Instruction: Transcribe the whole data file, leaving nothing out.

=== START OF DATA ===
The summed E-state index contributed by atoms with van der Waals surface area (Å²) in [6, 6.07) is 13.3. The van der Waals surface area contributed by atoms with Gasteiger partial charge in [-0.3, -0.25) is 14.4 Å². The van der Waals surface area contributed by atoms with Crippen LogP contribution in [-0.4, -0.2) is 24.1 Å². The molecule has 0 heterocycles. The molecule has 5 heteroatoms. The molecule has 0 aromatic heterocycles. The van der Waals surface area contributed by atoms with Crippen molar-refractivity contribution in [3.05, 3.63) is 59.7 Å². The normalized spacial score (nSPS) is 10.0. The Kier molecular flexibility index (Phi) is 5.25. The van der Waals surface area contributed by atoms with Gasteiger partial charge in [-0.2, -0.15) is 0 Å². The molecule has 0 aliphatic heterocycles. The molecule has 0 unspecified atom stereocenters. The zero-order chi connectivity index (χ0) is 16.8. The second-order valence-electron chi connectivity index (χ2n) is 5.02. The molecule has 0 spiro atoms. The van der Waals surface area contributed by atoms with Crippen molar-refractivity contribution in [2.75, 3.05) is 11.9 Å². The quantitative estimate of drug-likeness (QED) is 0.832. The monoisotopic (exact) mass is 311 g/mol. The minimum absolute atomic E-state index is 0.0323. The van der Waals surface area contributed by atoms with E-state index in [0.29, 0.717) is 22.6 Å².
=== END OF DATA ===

The summed E-state index contributed by atoms with van der Waals surface area (Å²) in [6, 6.07) is 13.3. The van der Waals surface area contributed by atoms with Gasteiger partial charge in [-0.3, -0.25) is 14.4 Å². The van der Waals surface area contributed by atoms with Crippen LogP contribution in [-0.4, -0.2) is 24.1 Å². The molecule has 0 heterocycles. The molecule has 5 heteroatoms. The molecule has 0 aromatic heterocycles. The van der Waals surface area contributed by atoms with Crippen molar-refractivity contribution in [3.05, 3.63) is 59.7 Å². The normalized spacial score (nSPS) is 10.0. The Kier molecular flexibility index (Phi) is 5.25. The van der Waals surface area contributed by atoms with Gasteiger partial charge in [-0.2, -0.15) is 0 Å². The molecule has 0 aliphatic heterocycles. The molecule has 0 unspecified atom stereocenters. The zero-order chi connectivity index (χ0) is 16.8. The second-order valence-electron chi connectivity index (χ2n) is 5.02. The molecule has 0 spiro atoms. The van der Waals surface area contributed by atoms with Crippen molar-refractivity contribution in [2.75, 3.05) is 11.9 Å². The quantitative estimate of drug-likeness (QED) is 0.832. The monoisotopic (exact) mass is 311 g/mol. The minimum absolute atomic E-state index is 0.0323. The van der Waals surface area contributed by atoms with E-state index in [0.29, 0.717) is 22.6 Å².